secondary hypertension
A hypertensive crisis is considered to be a diastolic blood pressure greater than ____ mm Hg.
140
If a hypertensive crisis is left untreated, what might occur?
- heart failure
- renal failure
- retinopathy
- increased intercranial pressure
- encephalopathy
In a hypertensive crisis, how long do you have to bring the diastolic BP down to prevent a devastating cerebral vascular accident?
24 hours
Why must you avoid reducing the BP too low or too quickly when treating a hypertensive crisis?
doing so can cause hypoperfusion of the major organs
In treating hypertension, a diet of no more than ___-___ g of sodium per day is recommended. What other diet recommendations accompany this?
2-3 g of sodium per day

diet should also be low in cholesterol, saturated fat and total fat

diet should be rich in protein, magnesium, potassium, calcium, and fiber
What exercise recommendations are made when treating hypertension?
- aerobic exercise and mild aerobic exercise
How does weight influence hypertension?
maintaining weight WNL is essential to maintaining BP within the desired limits
How do beta-adrenergic blockers (anti-hypertensives) work in the treatment of HT?
blocks the action of the sympathetic nervous system (sympatholytic) which reduces vascular resistance and promotes vasodilation
The blocking of beta1 can predispose a person to what?
CHF
Beta blockers are mild anti-hypertensives and often used as __________ drugs in the treatment of hypertension.
first-line
What effect do beta blockers have on the kidneys?
reduces renin release (renin is a potent vasoconstrictor)
When treating HT with beta blockers, you should monitor the client for what side effects?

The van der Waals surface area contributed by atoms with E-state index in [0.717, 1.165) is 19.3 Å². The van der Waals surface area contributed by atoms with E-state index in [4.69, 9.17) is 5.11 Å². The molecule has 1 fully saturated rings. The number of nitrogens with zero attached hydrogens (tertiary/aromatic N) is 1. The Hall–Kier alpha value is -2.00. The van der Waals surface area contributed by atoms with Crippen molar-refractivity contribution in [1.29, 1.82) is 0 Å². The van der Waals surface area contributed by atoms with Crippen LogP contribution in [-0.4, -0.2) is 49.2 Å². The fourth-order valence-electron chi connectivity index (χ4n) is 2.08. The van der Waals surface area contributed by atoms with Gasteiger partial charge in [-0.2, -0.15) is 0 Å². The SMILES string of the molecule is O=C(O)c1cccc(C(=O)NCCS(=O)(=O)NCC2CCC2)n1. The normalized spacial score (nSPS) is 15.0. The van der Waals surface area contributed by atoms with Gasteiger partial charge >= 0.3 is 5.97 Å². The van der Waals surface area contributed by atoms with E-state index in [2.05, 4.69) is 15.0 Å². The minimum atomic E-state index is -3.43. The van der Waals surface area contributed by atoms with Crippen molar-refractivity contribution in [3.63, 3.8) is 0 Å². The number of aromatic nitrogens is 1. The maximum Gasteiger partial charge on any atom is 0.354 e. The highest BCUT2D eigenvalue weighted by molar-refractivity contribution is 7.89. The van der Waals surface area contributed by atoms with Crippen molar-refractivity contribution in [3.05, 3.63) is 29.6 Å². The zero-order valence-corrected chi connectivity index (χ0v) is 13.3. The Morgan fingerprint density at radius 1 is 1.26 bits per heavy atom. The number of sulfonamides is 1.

- hypotension
- bradycardia
- fatigue
Beta blockers that block beta2 can cause what?
bronchoconstriction with wheezing
What consideration must be made for clients with CHF receiving beta blockers?
- these agents decrease ventricular contractility, can be helpful in CHF in some situations, can exacerbate CHF in others
How do Calcium Channel Blockers work in the treatment of HT?
- inhibit the influx of calcium into the myocardium and smooth muscle cells. A reduction in smooth muscle cells promotes vasodilation.
What population group often responds better to calcium channel blockers better than beta-blockers in the treatment of HT?
African Americans
What are 2 things that should be monitored when treating HT with calcium channel blockers?
- monitor for hypotension (headache, dizziness, syncope)
- monitor for bradycardia
What should be avoided when taking calcium channel blockers? why
grapefruit juice, the presence of grapefruit juice can raise the level of calcium channel blockers to toxic levels
Why can calcium channel blockers cause CHF?
because these agents decrease ventricular contractility
How do ACE inhibitors work in the treatment of HT?
- suppress the renin-angiotensin system and reduces aldosterone release
What problem is associated with the decrease in aldosterone associated with the use of ACE inhibitors?
- potassium is retained, which could result in hyperkalemia
Due to the potassium retention seen with the use of ACE inhibitors, what is often given as well?
a diuretic
How do angiotensin II receptor blockers (ARBs) work in the treatment of HT?
blocks the binding of angiotensin II and diminishes aldosterone which promotes sodium and water excretion
What can occur with the use of ARBs?
hyperkalemia
What are 3 problems associated with the use of ACE inhibitors and ARBs?
- hypotension (headache, dizziness, syncope)
- angioedema (swelling of face, tongue, glottis, larynx)
- tickling sensation in throat and a dry cough
What 3 levels may be increased with the use of ACE inhibitors or ARBs?
potassium, BUN, and creatinine
What type of supplement should be avoided when taking ACE inhibitors or ARBs?
Potassium supplements
How do alpha blockers work in the treatment of HT?
block alpha1 receptors resulting in vasodilation and decreased BP, increase renal blood flow, decrease VLDL, LDL and increase HDL
What are some problems associated with alpha blockers? (5)
- orthostatic hypotension
- reflex tachycardia